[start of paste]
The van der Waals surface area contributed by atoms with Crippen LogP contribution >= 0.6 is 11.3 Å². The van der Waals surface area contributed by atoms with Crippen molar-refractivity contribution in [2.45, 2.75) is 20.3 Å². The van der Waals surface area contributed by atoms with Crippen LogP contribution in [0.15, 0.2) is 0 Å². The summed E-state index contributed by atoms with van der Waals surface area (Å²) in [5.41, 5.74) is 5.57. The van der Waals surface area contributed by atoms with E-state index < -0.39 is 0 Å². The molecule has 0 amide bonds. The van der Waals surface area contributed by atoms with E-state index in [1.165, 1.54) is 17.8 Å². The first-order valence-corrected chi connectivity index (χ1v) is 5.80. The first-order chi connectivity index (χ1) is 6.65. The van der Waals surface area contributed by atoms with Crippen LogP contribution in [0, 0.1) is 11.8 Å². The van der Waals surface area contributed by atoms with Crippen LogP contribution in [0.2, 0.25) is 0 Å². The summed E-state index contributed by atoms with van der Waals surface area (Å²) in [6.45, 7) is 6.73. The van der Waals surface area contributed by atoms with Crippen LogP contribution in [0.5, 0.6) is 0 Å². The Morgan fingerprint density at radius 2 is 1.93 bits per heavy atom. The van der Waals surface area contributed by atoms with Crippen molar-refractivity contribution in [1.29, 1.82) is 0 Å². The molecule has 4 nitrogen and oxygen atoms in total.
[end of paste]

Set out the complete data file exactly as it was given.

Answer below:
The van der Waals surface area contributed by atoms with Crippen LogP contribution >= 0.6 is 11.3 Å². The van der Waals surface area contributed by atoms with Crippen molar-refractivity contribution in [2.45, 2.75) is 20.3 Å². The van der Waals surface area contributed by atoms with Crippen LogP contribution in [0.15, 0.2) is 0 Å². The summed E-state index contributed by atoms with van der Waals surface area (Å²) in [5.41, 5.74) is 5.57. The van der Waals surface area contributed by atoms with E-state index < -0.39 is 0 Å². The molecule has 0 amide bonds. The van der Waals surface area contributed by atoms with E-state index in [1.165, 1.54) is 17.8 Å². The first-order valence-corrected chi connectivity index (χ1v) is 5.80. The first-order chi connectivity index (χ1) is 6.65. The van der Waals surface area contributed by atoms with Crippen LogP contribution in [0, 0.1) is 11.8 Å². The van der Waals surface area contributed by atoms with Crippen LogP contribution in [0.2, 0.25) is 0 Å². The summed E-state index contributed by atoms with van der Waals surface area (Å²) in [6.45, 7) is 6.73. The van der Waals surface area contributed by atoms with Crippen LogP contribution in [0.5, 0.6) is 0 Å². The Morgan fingerprint density at radius 2 is 1.93 bits per heavy atom. The van der Waals surface area contributed by atoms with Crippen molar-refractivity contribution in [1.29, 1.82) is 0 Å². The molecule has 4 nitrogen and oxygen atoms in total.